From prison to Best of the Best, Cory Milligan knows life’s highs and lows. Today as The Corsicana Daily Sun honors the Best of the Best of Navarro County, we share Milligan’s story. He hopes it can help families of drug abusers.
“My biggest thing is about giving hope to parents and family members who feel like they are not ever going to get their kid back,” said Milligan.
Cory Milligan was chosen by Daily Sun readers as Best of the Best in flooring installation. It was a long and difficult journey that started about 20 years ago.
Milligan said his father had been in and mostly out of his life since he was an infant. His father, a drug abuser, showed up when Milligan was about 15.
“He wanted me to go to North Carolina with him to work on a skyscraper. We would work for two months and make $10,000.”
Milligan says he remembers what happened on that trip. “I was laying on the bed. My father had a crushed can against his face. I was watching him wondering what he was doing. I heard the crackling sounds.”
Milligan, who had never tried any drug at that point in his life, was about to get a taste of getting high. It was crack. Milligan shared the words that transpired next from father to son, “Wanna try it?”
He knew of his father’s drug past. He knew that to be the reason his dad left the family when he was just a year old. Milligan himself remembers the popularity of the show C.O.P.S. He in fact had wanted to join the Drug Enforcement Agency one day.
“I said no a few times. By the end of the night, I was an addict,” Milligan said. The money they made on that work trip was quickly gone. Drugs had soaked up almost every penny of it.
Upon returning to Corsicana, Milligan quickly sought to score meth. “I had a class ring that I had inscribed with DEA on it,” said Milligan. “I had no money after that trip to North Carolina, so I pawned that ring for $20.”
His dreams of being a DEA agent slipped away and his life spiraled downhill. He quickly developed a criminal record. “I’ve been arrested 21 times for drug crimes. I was in and out of jail and prison.”
It’s hard for a parent to walk away from a child. His mother, Linda Morehead, stood by her son on his first two trips to prison.
However, on his third stay, things changed for Milligan, “You know you’ve messed up when mama won’t call. Nobody from my family wrote or visited.” Milligan knew it was up to him to make a change.
“I knew that I could get a job making $9 an hour doing flooring. I knew I wouldn’t have a place to stay and didn’t expect family support.”
Upon leaving prison for the third time, he did get one surprise. His mother showed up as he walked out of the prison gates a final time.
After the reunion, Milligan got to work. “I made a little, cheap pamphlet from photos of my previous work. I started handing that out around town.”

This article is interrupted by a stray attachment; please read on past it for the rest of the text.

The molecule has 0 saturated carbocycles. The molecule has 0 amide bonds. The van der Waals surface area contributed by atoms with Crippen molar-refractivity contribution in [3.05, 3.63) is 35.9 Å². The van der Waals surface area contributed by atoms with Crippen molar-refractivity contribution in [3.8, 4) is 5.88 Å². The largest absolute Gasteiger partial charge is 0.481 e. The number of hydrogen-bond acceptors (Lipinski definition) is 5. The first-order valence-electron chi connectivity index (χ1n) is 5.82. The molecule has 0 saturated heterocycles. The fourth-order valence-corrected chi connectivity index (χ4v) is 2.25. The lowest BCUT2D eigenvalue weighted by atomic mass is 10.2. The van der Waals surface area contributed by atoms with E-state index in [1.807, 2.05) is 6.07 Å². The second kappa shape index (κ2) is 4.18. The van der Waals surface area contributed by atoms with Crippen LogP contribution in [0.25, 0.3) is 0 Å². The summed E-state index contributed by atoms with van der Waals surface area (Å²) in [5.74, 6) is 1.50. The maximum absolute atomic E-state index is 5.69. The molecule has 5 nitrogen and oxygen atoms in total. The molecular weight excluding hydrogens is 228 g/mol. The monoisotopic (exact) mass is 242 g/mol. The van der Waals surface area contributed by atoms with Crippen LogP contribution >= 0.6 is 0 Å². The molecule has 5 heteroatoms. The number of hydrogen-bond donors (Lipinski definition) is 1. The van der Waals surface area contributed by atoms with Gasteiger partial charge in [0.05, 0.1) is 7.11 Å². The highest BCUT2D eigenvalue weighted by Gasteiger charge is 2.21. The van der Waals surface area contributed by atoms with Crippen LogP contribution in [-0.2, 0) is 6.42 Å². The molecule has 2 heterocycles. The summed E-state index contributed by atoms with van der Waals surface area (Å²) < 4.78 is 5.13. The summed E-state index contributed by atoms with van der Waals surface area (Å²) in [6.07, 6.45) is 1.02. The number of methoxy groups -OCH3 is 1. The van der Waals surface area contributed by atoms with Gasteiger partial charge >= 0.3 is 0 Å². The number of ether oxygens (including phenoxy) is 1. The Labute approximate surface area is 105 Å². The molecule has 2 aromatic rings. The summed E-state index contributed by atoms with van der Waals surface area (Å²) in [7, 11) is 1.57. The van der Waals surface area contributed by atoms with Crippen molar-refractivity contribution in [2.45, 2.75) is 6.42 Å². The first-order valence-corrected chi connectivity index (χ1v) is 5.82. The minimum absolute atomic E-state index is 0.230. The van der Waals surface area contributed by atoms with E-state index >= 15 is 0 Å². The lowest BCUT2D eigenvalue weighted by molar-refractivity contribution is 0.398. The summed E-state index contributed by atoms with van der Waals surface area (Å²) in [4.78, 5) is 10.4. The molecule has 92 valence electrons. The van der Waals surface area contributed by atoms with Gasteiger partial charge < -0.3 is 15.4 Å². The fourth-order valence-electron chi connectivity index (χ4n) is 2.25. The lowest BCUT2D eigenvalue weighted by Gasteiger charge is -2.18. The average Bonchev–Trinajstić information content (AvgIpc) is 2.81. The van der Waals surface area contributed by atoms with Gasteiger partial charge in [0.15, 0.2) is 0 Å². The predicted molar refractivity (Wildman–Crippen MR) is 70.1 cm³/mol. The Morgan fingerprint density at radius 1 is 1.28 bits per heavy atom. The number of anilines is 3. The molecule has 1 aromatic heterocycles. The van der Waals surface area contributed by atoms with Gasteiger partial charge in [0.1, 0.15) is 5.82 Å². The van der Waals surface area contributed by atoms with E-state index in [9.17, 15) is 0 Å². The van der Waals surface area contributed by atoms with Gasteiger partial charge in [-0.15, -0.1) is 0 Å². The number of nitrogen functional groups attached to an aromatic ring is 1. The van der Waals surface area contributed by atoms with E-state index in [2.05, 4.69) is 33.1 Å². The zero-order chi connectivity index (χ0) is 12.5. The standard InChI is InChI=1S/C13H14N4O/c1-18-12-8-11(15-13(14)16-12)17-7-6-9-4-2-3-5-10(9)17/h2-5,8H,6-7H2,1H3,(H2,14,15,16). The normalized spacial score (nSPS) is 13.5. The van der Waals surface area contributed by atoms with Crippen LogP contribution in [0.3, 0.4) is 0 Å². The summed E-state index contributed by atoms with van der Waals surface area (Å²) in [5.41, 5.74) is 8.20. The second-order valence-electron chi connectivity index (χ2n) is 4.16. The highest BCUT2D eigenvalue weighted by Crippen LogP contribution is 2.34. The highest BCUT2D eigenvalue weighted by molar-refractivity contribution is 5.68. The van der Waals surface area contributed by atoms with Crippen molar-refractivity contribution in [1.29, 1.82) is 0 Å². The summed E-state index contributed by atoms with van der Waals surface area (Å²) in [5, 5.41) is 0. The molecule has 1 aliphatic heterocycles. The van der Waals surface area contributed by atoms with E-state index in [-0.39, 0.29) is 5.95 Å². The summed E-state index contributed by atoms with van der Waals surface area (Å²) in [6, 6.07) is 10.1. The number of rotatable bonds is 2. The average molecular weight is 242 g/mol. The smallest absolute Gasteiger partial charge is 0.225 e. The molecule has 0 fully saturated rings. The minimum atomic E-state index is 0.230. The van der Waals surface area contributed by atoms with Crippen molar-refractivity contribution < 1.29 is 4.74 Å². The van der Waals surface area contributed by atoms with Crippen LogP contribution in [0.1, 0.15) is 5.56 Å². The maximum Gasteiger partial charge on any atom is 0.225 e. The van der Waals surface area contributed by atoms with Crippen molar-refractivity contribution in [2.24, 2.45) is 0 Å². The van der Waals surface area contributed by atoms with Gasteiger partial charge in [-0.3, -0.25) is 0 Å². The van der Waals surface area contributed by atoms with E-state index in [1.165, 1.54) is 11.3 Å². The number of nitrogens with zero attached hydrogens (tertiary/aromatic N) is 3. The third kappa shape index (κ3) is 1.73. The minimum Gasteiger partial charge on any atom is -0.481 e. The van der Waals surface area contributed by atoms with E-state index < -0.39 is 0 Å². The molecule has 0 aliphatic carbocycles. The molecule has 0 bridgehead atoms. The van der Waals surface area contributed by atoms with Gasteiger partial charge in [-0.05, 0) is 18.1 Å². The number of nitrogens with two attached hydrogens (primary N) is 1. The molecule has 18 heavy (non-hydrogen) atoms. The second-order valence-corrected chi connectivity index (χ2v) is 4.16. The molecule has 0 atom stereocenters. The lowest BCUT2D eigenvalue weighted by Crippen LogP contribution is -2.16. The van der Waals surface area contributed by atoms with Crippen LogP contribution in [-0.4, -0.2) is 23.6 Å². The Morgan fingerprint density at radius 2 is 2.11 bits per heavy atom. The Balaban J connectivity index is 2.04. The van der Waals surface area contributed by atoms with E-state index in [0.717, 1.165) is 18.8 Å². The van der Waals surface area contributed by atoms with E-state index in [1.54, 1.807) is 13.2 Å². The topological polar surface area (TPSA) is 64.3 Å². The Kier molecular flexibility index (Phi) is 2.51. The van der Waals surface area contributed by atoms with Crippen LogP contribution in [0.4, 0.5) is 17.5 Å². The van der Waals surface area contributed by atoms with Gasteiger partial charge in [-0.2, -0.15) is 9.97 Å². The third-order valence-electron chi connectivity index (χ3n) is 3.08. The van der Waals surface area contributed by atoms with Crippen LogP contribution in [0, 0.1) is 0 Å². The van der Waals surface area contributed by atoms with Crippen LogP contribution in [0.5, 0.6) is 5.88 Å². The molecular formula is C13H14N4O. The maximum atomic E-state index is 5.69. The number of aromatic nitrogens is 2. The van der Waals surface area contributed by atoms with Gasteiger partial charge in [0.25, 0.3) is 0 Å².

He was able to get work and make some money, but he wanted something more. “For about a year I would buy used tools at yard sales so that I could go into business for myself.” Milligan said, “Working for others, I made $250 to $300 a week.”
Enter Tresa Shimonek of The Vintage Farmhouse and Interiors by Design. Milligan visited her shop one day and the rest they say is history.
“I knew he had a rough past. It was not in me to judge. He didn’t do anything to me,” said Shimonek. While Milligan thinks that it was Shimonek who opened the door for him, she sees it a little differently.
“We come from different backgrounds and experiences, but we want the same thing,” said Shimonek. “I didn’t do anything special. We had the same goals of wanting to own our own business. I was able to do it because of his work.” It seems that in their own way, they have changed each other’s lives. Milligan’s first paycheck from his own business jumped to $1,200 a week. Shimonek says, “He opened my eyes. He’s the true meaning of hope.”
Milligan understands that sharing his story may mean some people won’t want him to work in their homes. He understands that he hurt others during his path of self-destruction. He hopes his mistakes can help others.
“If you keep giving drug addicts money and keep bailing them out, they are never going to quit,” said Milligan. Shimonek also understands that people may be hesitant. “I take it very personal. If you are trying to do better, it’s hard to get back on your feet. I am not going to put someone I don’t trust into a customer’s home.”
In fact, in ten years of working together, Shimonek says she has only had one customer who wouldn’t let Milligan into their home.
When The Daily Sun staff told Milligan of his Best of the Best win, he said he cried for 30 minutes. He hadn’t shared his nomination for fear that he’d come in dead last. He contacted two people right off the bat: his daughter Hope Hanna and his probation officer Brenda Ross.
“My daughter said I deserved it. Ross cried,” Milligan said. He refers to Ross as his mom since he’s known her since he was 13. She was there when he went to prison.
Shimonek was thrilled as well when she heard the news, “He’s loyal. He’s everything people think he wouldn’t be.”
Milligan is grateful to the people who are forgiving. From here, he hopes to keep doing what he is doing. He says, “If it ain’t broke, don’t fix it.”